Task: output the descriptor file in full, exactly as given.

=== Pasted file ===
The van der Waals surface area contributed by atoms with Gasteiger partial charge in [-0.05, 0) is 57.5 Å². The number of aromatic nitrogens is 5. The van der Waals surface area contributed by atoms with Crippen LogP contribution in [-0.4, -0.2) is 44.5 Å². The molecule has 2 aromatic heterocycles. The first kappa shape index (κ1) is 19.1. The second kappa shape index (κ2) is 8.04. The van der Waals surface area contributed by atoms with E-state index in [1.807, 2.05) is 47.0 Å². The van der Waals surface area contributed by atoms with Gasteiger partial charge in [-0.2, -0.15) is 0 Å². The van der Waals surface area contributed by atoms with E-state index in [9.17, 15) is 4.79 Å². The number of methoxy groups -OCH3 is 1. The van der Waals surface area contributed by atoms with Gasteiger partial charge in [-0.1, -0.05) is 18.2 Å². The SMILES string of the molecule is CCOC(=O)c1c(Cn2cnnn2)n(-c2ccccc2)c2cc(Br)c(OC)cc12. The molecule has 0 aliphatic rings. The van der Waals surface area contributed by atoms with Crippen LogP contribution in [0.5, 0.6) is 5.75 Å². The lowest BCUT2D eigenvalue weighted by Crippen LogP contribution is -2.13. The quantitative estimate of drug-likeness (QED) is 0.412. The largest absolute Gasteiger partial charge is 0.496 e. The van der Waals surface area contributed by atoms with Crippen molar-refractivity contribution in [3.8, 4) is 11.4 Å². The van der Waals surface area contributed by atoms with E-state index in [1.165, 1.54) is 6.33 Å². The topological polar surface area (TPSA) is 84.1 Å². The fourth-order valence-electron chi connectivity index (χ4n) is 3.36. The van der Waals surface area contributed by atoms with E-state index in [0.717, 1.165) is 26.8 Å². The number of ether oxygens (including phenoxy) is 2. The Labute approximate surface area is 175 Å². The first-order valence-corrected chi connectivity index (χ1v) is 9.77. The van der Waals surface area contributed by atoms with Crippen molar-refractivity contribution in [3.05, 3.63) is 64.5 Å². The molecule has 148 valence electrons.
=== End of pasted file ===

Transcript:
The van der Waals surface area contributed by atoms with Gasteiger partial charge in [-0.05, 0) is 57.5 Å². The number of aromatic nitrogens is 5. The van der Waals surface area contributed by atoms with Crippen LogP contribution in [-0.4, -0.2) is 44.5 Å². The molecule has 2 aromatic heterocycles. The first kappa shape index (κ1) is 19.1. The second kappa shape index (κ2) is 8.04. The van der Waals surface area contributed by atoms with E-state index in [1.807, 2.05) is 47.0 Å². The van der Waals surface area contributed by atoms with Gasteiger partial charge in [-0.2, -0.15) is 0 Å². The van der Waals surface area contributed by atoms with E-state index in [9.17, 15) is 4.79 Å². The number of methoxy groups -OCH3 is 1. The van der Waals surface area contributed by atoms with Gasteiger partial charge in [-0.1, -0.05) is 18.2 Å². The SMILES string of the molecule is CCOC(=O)c1c(Cn2cnnn2)n(-c2ccccc2)c2cc(Br)c(OC)cc12. The molecule has 0 aliphatic rings. The van der Waals surface area contributed by atoms with Crippen LogP contribution in [0.5, 0.6) is 5.75 Å². The lowest BCUT2D eigenvalue weighted by Crippen LogP contribution is -2.13. The quantitative estimate of drug-likeness (QED) is 0.412. The largest absolute Gasteiger partial charge is 0.496 e. The van der Waals surface area contributed by atoms with Crippen molar-refractivity contribution in [3.8, 4) is 11.4 Å². The van der Waals surface area contributed by atoms with E-state index in [1.165, 1.54) is 6.33 Å². The topological polar surface area (TPSA) is 84.1 Å². The fourth-order valence-electron chi connectivity index (χ4n) is 3.36. The van der Waals surface area contributed by atoms with E-state index in [0.717, 1.165) is 26.8 Å². The number of ether oxygens (including phenoxy) is 2. The Labute approximate surface area is 175 Å². The first-order valence-corrected chi connectivity index (χ1v) is 9.77. The van der Waals surface area contributed by atoms with Crippen molar-refractivity contribution in [3.05, 3.63) is 64.5 Å². The molecule has 148 valence electrons.